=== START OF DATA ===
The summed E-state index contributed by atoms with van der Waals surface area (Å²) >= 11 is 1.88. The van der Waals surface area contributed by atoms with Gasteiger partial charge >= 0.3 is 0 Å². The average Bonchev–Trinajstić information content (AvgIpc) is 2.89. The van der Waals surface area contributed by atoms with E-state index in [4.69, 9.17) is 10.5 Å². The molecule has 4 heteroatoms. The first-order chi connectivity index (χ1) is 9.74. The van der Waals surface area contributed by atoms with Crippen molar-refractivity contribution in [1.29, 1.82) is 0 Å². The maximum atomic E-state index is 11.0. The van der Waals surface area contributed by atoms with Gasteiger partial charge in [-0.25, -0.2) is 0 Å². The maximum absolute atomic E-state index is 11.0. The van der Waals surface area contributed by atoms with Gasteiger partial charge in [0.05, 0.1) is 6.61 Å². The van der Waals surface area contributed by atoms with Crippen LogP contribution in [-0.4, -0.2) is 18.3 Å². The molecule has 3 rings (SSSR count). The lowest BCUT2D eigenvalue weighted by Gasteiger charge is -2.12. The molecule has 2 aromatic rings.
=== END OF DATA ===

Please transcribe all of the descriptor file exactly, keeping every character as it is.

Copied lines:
The summed E-state index contributed by atoms with van der Waals surface area (Å²) >= 11 is 1.88. The van der Waals surface area contributed by atoms with Gasteiger partial charge >= 0.3 is 0 Å². The average Bonchev–Trinajstić information content (AvgIpc) is 2.89. The van der Waals surface area contributed by atoms with E-state index in [4.69, 9.17) is 10.5 Å². The molecule has 4 heteroatoms. The first-order chi connectivity index (χ1) is 9.74. The van der Waals surface area contributed by atoms with Crippen molar-refractivity contribution in [1.29, 1.82) is 0 Å². The maximum atomic E-state index is 11.0. The van der Waals surface area contributed by atoms with Gasteiger partial charge in [-0.25, -0.2) is 0 Å². The maximum absolute atomic E-state index is 11.0. The van der Waals surface area contributed by atoms with Gasteiger partial charge in [0.05, 0.1) is 6.61 Å². The van der Waals surface area contributed by atoms with Crippen LogP contribution in [-0.4, -0.2) is 18.3 Å². The molecule has 3 rings (SSSR count). The lowest BCUT2D eigenvalue weighted by Gasteiger charge is -2.12. The molecule has 2 aromatic rings.